required for full conformance with the provisions of BCP 78 and BCP 79
have already been filed. If not, explain why?
The authors tell me that they know of no outstanding IPR disclosures.
(8) Has an IPR disclosure been filed that references this document? If so,
summarize any WG discussion and conclusion regarding the IPR disclosures.
ne-v6ops-64share, there are no relevant IPR disclosures.
(9) How solid is the WG consensus behind this document? Does it represent
the strong concurrence of a few individuals, with others being silent, or
does the WG as a whole understand and agree with it?
There is general consensus for this document, generally speaking the WG
appears to understand the scope and importance of this work. Again this
work is focused on enabling IPv6 connectivity where advanced support for
IPv6 provisioning in the form of IPv6 prefix delegation appearing in
mobile devices and networks.
(10) Has anyone threatened an appeal or otherwise indicated extreme
discontent? If so, please summarise the areas of conflict in separate
email messages to the Responsible Area Director. (It should be in a
separate email because this questionnaire is publicly available.)
(11) Identify any ID nits the Document Shepherd has found in this
document. (See http://www.ietf.org/tools/idnits/ and the Internet-Drafts
Checklist). Boilerplate checks are not enough; this check needs to be
idnits was run on draft -09, minor, miscellaneous issues were reported.
(12) Describe how the document meets any required formal review criteria,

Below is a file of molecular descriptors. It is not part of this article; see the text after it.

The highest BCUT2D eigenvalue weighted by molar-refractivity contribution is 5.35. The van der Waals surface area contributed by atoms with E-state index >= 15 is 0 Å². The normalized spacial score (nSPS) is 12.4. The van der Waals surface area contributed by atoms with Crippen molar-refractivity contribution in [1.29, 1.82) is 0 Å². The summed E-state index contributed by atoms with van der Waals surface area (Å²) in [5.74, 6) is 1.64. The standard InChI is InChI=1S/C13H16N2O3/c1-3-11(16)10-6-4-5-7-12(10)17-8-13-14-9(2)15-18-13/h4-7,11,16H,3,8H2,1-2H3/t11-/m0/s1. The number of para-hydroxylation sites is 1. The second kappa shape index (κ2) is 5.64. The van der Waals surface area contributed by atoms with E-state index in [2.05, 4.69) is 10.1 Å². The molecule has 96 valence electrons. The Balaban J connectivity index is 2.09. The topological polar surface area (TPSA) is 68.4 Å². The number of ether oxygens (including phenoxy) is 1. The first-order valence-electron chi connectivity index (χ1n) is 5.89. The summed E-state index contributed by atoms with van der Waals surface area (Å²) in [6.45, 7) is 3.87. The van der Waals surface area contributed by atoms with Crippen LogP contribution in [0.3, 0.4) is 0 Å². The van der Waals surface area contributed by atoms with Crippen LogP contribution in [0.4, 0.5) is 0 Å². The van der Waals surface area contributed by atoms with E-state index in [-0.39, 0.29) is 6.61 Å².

such as the MIB Doctor, media type, and URI type reviews.
(13) Have all references within this document been identified as either
normative or informative?
(14) Are there normative references to documents that are not ready for
advancement or are otherwise in an unclear state? If such normative
references exist, what is the plan for their completion?
(15) Are there downward normative references references (see RFC 3967)? If
so, list these downward references to support the Area Director in the
Last Call procedure.
The normative references are all to informational, BCP, or standards track
documents. As an informational document, these are not downward references.
(16) Will publication of this document change the status of any existing
RFCs? Are those RFCs listed on the title page header, listed in the
abstract, and discussed in the introduction? If the RFCs are not listed in
the Abstract and Introduction, explain why, and point to the part of the
document where the relationship of this document to the other RFCs is
discussed. If this information is not in the document, explain why the WG
considers it unnecessary.
The document doesn't change the status of any RFCs.
(17) Describe the Document Shepherd's review of the IANA considerations
section, especially with regard to its consistency with the body of the
document. Confirm that all protocol extensions that the document makes are
associated with the appropriate reservations in IANA registries. Confirm
that any referenced IANA registries have been clearly identified. Confirm
that newly created IANA registries include a detailed specification of the
initial contents for the registry, that allocations procedures for future
registrations are defined, and a reasonable name for the new registry has
been suggested (see RFC 5226).
This memo includes no request to IANA.
(18) List any new IANA registries that require Expert Review for future
allocations. Provide any public guidance that the IESG would find useful
in selecting the IANA Experts for these new registries.
There are none.
(19) Describe reviews and automated checks performed by the Document
Shepherd to validate sections of the document written in a formal
language, such as XML code, BNF rules, MIB definitions, etc.
None. There is no formal language in the document.